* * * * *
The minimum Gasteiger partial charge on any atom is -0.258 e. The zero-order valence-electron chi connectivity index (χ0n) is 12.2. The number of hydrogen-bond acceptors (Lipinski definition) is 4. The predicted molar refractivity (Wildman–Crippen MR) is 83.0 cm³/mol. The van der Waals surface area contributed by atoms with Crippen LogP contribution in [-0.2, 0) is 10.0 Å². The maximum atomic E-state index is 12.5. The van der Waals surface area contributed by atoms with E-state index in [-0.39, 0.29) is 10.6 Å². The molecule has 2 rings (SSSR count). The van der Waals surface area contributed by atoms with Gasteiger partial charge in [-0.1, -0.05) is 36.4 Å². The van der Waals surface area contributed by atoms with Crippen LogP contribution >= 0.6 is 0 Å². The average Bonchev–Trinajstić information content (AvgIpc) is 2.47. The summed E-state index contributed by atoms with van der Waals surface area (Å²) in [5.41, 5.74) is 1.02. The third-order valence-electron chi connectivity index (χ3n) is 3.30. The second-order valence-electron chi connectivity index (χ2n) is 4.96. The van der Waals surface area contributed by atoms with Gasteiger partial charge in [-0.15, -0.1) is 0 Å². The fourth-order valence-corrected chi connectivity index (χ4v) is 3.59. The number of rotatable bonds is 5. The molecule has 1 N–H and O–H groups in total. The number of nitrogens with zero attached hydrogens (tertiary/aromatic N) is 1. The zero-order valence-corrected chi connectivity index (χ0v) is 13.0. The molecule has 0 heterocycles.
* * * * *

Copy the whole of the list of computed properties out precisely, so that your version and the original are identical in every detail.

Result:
The minimum Gasteiger partial charge on any atom is -0.258 e. The zero-order valence-electron chi connectivity index (χ0n) is 12.2. The number of hydrogen-bond acceptors (Lipinski definition) is 4. The predicted molar refractivity (Wildman–Crippen MR) is 83.0 cm³/mol. The van der Waals surface area contributed by atoms with Crippen LogP contribution in [-0.2, 0) is 10.0 Å². The maximum atomic E-state index is 12.5. The van der Waals surface area contributed by atoms with E-state index in [-0.39, 0.29) is 10.6 Å². The molecule has 2 rings (SSSR count). The van der Waals surface area contributed by atoms with Gasteiger partial charge in [-0.1, -0.05) is 36.4 Å². The van der Waals surface area contributed by atoms with Crippen LogP contribution >= 0.6 is 0 Å². The average Bonchev–Trinajstić information content (AvgIpc) is 2.47. The summed E-state index contributed by atoms with van der Waals surface area (Å²) in [5.41, 5.74) is 1.02. The third-order valence-electron chi connectivity index (χ3n) is 3.30. The second-order valence-electron chi connectivity index (χ2n) is 4.96. The van der Waals surface area contributed by atoms with Gasteiger partial charge in [-0.15, -0.1) is 0 Å². The fourth-order valence-corrected chi connectivity index (χ4v) is 3.59. The number of rotatable bonds is 5. The molecule has 1 N–H and O–H groups in total. The number of nitrogens with zero attached hydrogens (tertiary/aromatic N) is 1. The zero-order valence-corrected chi connectivity index (χ0v) is 13.0. The molecule has 0 heterocycles.